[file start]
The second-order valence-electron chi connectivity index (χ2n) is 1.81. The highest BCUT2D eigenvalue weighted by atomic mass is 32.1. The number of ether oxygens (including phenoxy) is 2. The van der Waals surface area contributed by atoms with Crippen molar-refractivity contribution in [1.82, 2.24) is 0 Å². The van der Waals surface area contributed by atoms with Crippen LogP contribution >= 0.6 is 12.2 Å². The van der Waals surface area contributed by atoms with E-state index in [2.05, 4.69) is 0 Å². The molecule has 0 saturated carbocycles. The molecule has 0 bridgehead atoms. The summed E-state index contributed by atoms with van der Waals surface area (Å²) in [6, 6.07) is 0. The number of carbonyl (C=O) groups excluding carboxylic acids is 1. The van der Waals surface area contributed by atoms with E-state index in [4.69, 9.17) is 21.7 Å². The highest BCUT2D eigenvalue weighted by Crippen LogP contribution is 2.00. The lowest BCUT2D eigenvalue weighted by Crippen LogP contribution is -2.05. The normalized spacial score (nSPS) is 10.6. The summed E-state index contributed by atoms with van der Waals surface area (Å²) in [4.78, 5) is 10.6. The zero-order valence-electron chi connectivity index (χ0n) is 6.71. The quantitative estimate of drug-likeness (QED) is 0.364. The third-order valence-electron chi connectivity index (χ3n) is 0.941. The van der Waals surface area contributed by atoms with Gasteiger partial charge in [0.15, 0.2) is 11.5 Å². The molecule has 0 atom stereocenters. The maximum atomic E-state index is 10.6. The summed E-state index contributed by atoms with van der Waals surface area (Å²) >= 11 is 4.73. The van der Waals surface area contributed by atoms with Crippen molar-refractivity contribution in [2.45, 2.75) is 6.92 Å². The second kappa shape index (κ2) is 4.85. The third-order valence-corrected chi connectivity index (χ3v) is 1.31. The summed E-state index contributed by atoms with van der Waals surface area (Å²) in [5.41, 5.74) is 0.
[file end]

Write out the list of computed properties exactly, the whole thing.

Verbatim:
The second-order valence-electron chi connectivity index (χ2n) is 1.81. The highest BCUT2D eigenvalue weighted by atomic mass is 32.1. The number of ether oxygens (including phenoxy) is 2. The van der Waals surface area contributed by atoms with Crippen molar-refractivity contribution in [1.82, 2.24) is 0 Å². The van der Waals surface area contributed by atoms with Crippen LogP contribution >= 0.6 is 12.2 Å². The van der Waals surface area contributed by atoms with E-state index in [2.05, 4.69) is 0 Å². The molecule has 0 saturated carbocycles. The molecule has 0 bridgehead atoms. The summed E-state index contributed by atoms with van der Waals surface area (Å²) in [6, 6.07) is 0. The number of carbonyl (C=O) groups excluding carboxylic acids is 1. The van der Waals surface area contributed by atoms with E-state index in [4.69, 9.17) is 21.7 Å². The highest BCUT2D eigenvalue weighted by Crippen LogP contribution is 2.00. The lowest BCUT2D eigenvalue weighted by Crippen LogP contribution is -2.05. The normalized spacial score (nSPS) is 10.6. The summed E-state index contributed by atoms with van der Waals surface area (Å²) in [4.78, 5) is 10.6. The zero-order valence-electron chi connectivity index (χ0n) is 6.71. The quantitative estimate of drug-likeness (QED) is 0.364. The third-order valence-electron chi connectivity index (χ3n) is 0.941. The van der Waals surface area contributed by atoms with Gasteiger partial charge in [0.15, 0.2) is 11.5 Å². The molecule has 0 atom stereocenters. The maximum atomic E-state index is 10.6. The summed E-state index contributed by atoms with van der Waals surface area (Å²) >= 11 is 4.73. The van der Waals surface area contributed by atoms with Crippen molar-refractivity contribution in [2.45, 2.75) is 6.92 Å². The second kappa shape index (κ2) is 4.85. The third-order valence-corrected chi connectivity index (χ3v) is 1.31. The summed E-state index contributed by atoms with van der Waals surface area (Å²) in [5.41, 5.74) is 0.